What careers allow me to help society peacefully?
I am a 20 year old architectural engineering student (year 2) and I have to start college over and I want to choose a different career as I thought that architecture isn't doing enough serving people and the society for me, I thought of being a police officer/detective but then I realized that it isn't me I'm a pacifist that's number one , number two seeing dramatic events on TV makes me sick what about seeing it for real and number three it's that I have problems with bravery and courage, so I was asking about a career which:
1) helps the society and the people.
2) is somewhat peaceful.
3)I don't have to get more than an associate's or bachelors degree to get( I though of law and medicine but I'm too afraid of blood and I can't stay in college for 8 years or more to get a job as I'm 20 now).
4) is exciting but peaceful and happy but not too "forget all of your problems" and get to work type of job this type of jobs include (architecture-interior design-fashion design-art...).
5) isn't boring like accounting for example.
Please if you have an answer give it and don't make fun of the question, If there's any career which you think applies to the upper qualities I would love to know about, thanks a lot for your time and sorry for the long question. #career #career-choice #help
If you want to find a career that helps people and society, I'd suggest the following:
1) Start by volunteering in your local community.
2) If you liked that, then volunteer abroad.
3) Make a list of companies / organizations that you believe help people and society in a way that you're exited about.
4) Go to their websites and look at their careers section for jobs that you might want to someday do.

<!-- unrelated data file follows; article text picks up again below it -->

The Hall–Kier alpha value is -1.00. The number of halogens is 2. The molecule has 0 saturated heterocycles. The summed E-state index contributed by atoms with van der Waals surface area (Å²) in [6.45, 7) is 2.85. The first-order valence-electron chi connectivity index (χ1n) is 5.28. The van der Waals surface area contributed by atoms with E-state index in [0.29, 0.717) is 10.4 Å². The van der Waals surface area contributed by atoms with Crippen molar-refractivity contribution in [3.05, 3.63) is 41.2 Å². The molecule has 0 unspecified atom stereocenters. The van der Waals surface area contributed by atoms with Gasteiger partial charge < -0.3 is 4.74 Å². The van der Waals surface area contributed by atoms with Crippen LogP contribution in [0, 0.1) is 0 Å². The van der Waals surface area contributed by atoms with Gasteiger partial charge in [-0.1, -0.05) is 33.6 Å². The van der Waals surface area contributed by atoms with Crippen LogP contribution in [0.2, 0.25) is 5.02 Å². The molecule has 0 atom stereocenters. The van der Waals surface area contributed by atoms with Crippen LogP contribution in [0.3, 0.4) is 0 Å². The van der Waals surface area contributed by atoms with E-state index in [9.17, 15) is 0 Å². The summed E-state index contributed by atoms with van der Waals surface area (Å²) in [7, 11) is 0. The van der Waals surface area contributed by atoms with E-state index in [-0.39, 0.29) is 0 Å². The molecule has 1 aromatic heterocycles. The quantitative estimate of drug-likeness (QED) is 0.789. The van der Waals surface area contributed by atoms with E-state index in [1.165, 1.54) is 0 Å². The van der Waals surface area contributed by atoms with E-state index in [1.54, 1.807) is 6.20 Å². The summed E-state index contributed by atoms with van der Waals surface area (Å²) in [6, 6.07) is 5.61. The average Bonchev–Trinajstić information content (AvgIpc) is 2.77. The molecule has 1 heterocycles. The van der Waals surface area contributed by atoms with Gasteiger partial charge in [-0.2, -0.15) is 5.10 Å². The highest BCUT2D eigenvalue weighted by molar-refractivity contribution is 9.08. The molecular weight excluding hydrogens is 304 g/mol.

5) Read the job requirements to get an idea of what degree you need or whether you need a degree. If you're really serious about preparing yourself, try contacting them to let them know that you would like to be qualified for their job after you finish your education and you would be interested in getting some advice from them on what the perfect candidate looks like.
6) If you really like the company, try to get an internship there.
If you do the above, I'm guessing that you would be able to make some pretty significant progress one month from now.
One tricky part might be step 3. A couple of principles to keep in mind: Do not limit yourself to companies that you think you qualify for. Cast a wide net. If you think that médecins sans frontières is an awesome organization but you're not a doctor, you can still work in a support role helping them make their work happen. Use the internet, Facebook, YouTube, or the TV to find out about organizations you might want to join. You could also find some magazines about the social issues you care about and see who is featured in the magazines.
Most importantly, have fun with it! Be focused! Follow a structure!
David H. Brune
With your architecture engineering background, you could work in lots of "green" ecology organizations, some that recycle used building-construction materials and create rooftop gardens, such as Build It Green (www.bignyc.org). There are many organizations across the country doing this sort of work. Also, look at www.guidestar.org for access to thousands of not for profit organizations across the country that are doing good work in many fields.</body></html>
Rebecca recommends the following next steps:
Believe it or not, there are many peaceful professions, (law is not one of them, btw) but then you have to align your skills in order to find your right match. For instance, I am in coaching and counseling but that's because I prefer to work with ideas and people. So, determine the skills you must like to use for 8 hours a day and then determine which peaceful professions align with your skills, it could be gardening, ministry, dog training.
Another word of caution - accounting is not boring to accountants. It's only boring to you because it doesn't align with your skills and strengths. So, first order of business - find your skills and strengths.
Leahanne recommends the following next steps: